ATO takes Accenture's advice on Australia's future single business register

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ATO takes Accenture's advice on Australia's future single business register

After failing to find suitable digital platform.

The Australian Taxation Office has called in IT services heavyweight Accenture to help sketch out Australia’s future single business register ahead of government sign-off later this year.

The pair have been working together on the high-level design phase of the whole-of-government business database since late January as part of the modernising business registers (MBR) program.

It comes just months after the project suffered an unexpected setback, with the ATO unable to find a suitable commercially available platform to become “the backbone” of the new register.

The government first revealed that it was looking to merge its sprawling collection of registers in August 2017 after ditching its sell-off the Australian Securities and Investments Commission registry business a year earlier.

In doing so, it planned to update the outdated IT infrastructure behind the Australian business register and ASIC’s 31 registers, which date back to the 90s.

However it also wanted to use the upgrade - which had previously been costed at more than $100 million - as an opportunity to completely rethink the user experience to better meet public expectations.

In December 2017, the ATO went looking for a government-wide platform to provide digital services that simply the registry processes for business.

But iTnews can reveal the procurement process was ultimately unsuccessful, with none of the proposed solutions found to meet the ATO’s needs.

“After an extensive evaluation of the RFI, the program concluded that no response addressed the full end-to-end solution requested in the RFI (which covered both software solution and delivery),” a spokesperson told iTnews.

The process did, however, highlight that the program’s implementation phase would likely require “a number of smaller components procurements ... to be undertaken to support the design and delivery of an end-to-end solution”.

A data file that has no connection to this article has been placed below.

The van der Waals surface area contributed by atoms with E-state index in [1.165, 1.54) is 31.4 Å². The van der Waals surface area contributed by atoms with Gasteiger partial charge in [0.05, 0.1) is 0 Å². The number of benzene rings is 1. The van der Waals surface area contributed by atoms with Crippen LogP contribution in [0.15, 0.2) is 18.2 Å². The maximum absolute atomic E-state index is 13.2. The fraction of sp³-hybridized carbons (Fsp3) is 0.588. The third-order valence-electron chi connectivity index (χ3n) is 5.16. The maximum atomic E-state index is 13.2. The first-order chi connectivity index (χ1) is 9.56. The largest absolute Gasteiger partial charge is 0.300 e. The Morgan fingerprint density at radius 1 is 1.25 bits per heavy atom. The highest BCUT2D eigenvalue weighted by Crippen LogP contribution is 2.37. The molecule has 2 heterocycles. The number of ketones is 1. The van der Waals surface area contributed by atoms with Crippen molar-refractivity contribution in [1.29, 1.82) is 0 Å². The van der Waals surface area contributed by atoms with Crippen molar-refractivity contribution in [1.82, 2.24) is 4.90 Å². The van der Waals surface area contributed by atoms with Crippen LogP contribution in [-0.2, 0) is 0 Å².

It also unearthed potentially suitable commercial-off-the-shelf (COTS) products for “use as the core of a new registry technology platform”, as well as other insights around the market’s maturity.

That information is now informing ATO-led work with Accenture to develop a “high level design, architectural deliverables and business process re-design” around the platforms identified.

However the ATO is still waiting for sign-off from the government to progress beyond the program’s design phase.

“The progression of Modernising Business Registers (MBR) to the program delivery phase is subject to government decision,” the spokesperson said.

“The detailed business case and options for modernising registry systems, including options considering the use of commercial-off-the-shelf products, has been developed for consideration by Government.”

Last month the government introduced a new bill into parliament to modernise the administration of business registers and enable the government’s 32 registers to move to a modern registry platform.

“Currently the data is hosted in different systems across various departments and agencies, imposing inefficient cost burden on registrants in meeting their registration obligations and making it difficult and time consuming to find information,” Assistant Treasurer Stuart Robert said announcing the Commonwealth Registers Bill 2019.

The new legislation also introduces a legal framework for a new unique identifier for directors, dubbed the Director Identification Number (DINs).

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